Table 1

Number of collected samples and positive samples at each sampling location.

A questionnaire interview was conducted during sample collection through a prepared questionnaire, which included information on possible risk factors for coccidian infection such as history and health status of the pig, farming and feeding management system, breed, sex, age, intensive or semi-intensive, veterinary care, type of feed, water source, etc. As described in Thaw et al. [56], pigs were raised in intensive or semi-intensive farming systems in the study areas. The majority of farms in the study area had with no hygiene practices (lack of cleanliness in the pens, as well as a lack of proper disposal of sewage and animal feed waste).

Faecal examination

Fresh faecal samples from pigs were put in plastic bags, labelled, brought to the laboratory and kept at 4 °C until processed within three days of collection. Approximately 3-5 g of faecal samples were subjected to the direct flotation method using a sugar solution (specific gravity = 1.25), as described by Zajac and Conboy [63]. Floated oocysts were examined under a light microscope and three slides from each sample were assessed for the presence of coccidian oocysts. The length and width of 20–30 randomly selected oocysts from positive faecal samples were measured at 400× magnification using a VetScan HDmicroscope (Abaxis, York, UK). Regardless of discrimination of coccidia species, calculating oocyst counts per gram (OPG) of faeces was done employing the modified McMaster technique [63]. Positive faecal samples were individually suspended in a 2.5% aqueous potassium dichromate solution (K2Cr2O7) in Petri dishes and left at room temperature (25 °C) for 5–7 days for oocyst sporulation [64]. After sporulation, oocysts were classified into Eimeria spp. and Cystoisospora spp., according to the number of sporocysts.

DNA extraction

DNA was isolated from approximately 500 floated oocysts taken from 10 C. suis-positive samples from each township. DNA was extracted from pooled oocysts as described by Pyziel et al. [42] with slight modifications. After three washes with distilled water, the oocysts were resuspended in 50 μL of distilled water. The oocyst suspension transferred to a 1.5 mL centrifugal tube was frozen (at −80 °C in a freezer for 5 min) and thawed (at 37 °C in a water bath for 5 min), which was repeated five times. Oocysts were crushed with 0.2 mm glass beads (Biomedical Science, Tokyo, Japan), before being vortexed for 5 min at 2000 rpm [10]. A PowerFecal® DNA isolation kit (MO BIO Laboratories, Carlsbad, CA, USA) was then used to extract DNA from the lysate, as per the manufacturer’s instructions. Using a Nanodrop (Thermo Fisher Scientific Inc., Waltham, MA, USA), the DNA concentration was measured.

Molecular detection of C. suis by polymerase chain reaction (PCR)

The ITS1 regions were amplified by nested PCR with primer sets reported by Samarasinghe et al. [47]. The first-round PCR products were amplified using outer primers, ITSF (5′–CCGTTGCTCCTACCGATTGAGTG–3′) and EMR7 (5′–GCATTTCGCTGCGTCCTTCATCG–3′), whereas the second-round PCR products (450 bp) were amplified with inner primers, ITSGF (5′–GATCATTCACACGTGGCCCTTG–3′) and ITSR2 (5′–GACGACGTCCAAATCCACAGAGC–3′). Each reaction employed 100–200 ng of oocyst DNA in the presence of 10 μM forward and reverse primers and TksGflex DNA polymerase (1.25 U/μL) (TaKaRa Bio Inc., Shiga, Japan). Thermal cycling was initiated with denaturation at 94 °C for 1 min, followed by 40 cycles at 98 °C for 10 s, 62 °C for 15 s, 68 °C for 1 min, and a final extension at 68 °C for 5 min. The 2% Tris-acetate-EDTA (TAE) agarose gel electrophoresis was conducted to examine PCR products by staining with RedSafe Nucleic Acid Staining Solution (iNtRON Biotechnology Inc., Seongnam, Korea).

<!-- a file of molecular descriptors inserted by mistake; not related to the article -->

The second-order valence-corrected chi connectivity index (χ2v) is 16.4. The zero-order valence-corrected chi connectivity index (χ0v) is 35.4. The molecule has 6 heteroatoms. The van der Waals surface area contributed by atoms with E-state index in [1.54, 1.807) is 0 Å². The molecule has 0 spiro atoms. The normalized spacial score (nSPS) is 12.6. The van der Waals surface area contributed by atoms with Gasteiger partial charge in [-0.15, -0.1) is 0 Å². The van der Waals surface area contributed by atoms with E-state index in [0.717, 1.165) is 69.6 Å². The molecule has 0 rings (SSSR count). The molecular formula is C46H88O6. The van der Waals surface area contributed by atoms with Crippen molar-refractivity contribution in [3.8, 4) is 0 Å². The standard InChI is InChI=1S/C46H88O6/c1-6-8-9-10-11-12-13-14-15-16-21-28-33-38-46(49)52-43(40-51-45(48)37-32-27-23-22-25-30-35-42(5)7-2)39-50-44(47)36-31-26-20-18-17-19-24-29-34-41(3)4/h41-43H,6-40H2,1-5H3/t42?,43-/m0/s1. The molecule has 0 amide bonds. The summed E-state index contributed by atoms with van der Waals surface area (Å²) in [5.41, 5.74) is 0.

Sequencing and phylogenetic analysis

The PCR products were excised from the gel and purified using a NucleoSpin® Gel and PCR Cleanup Kit (MACHEREY-NAGEL, Düren, Germany), according to the manufacturer’s instructions. Direct sequencing of purified PCR products was performed on an Applied Biosystems 3130 Genetic Analyzer with a Big Dye v3.1 Terminator cycle sequencing kit (Applied Biosystems, Inc., Carlsbad, CA, USA). Multiple sequence alignment was done by the sequence analysis software package ATGC version 7 (GENETYX Corporation, Tokyo, Japan). The Maximum Likelihood (ML) method in MEGA X was used to evaluate phylogenetic relationships between the sequences [26]. Bootstrap analysis was done using 1000 replicates/tree. The obtained sequences were compared to those from the NCBI nucleotide database (

Statistical analysis

The hypothesized risk factors were examined by the Pearson Chi-square test using SPSS (version 20). Among the collected data from questionnaire interviews, factors such as age, breed, sex, farm system, and type of feed were employed for statistical analysis. Other factors, such as water source and veterinary care, were found to be consistent across farms. Differences in mean OPG in each group were analysed by ANOVA. A value of p < 0.05 was considered significant. The boxplots were explored by ggplot package [60], using the R language platform [43].


Coccidian oocyst detection rate in pigs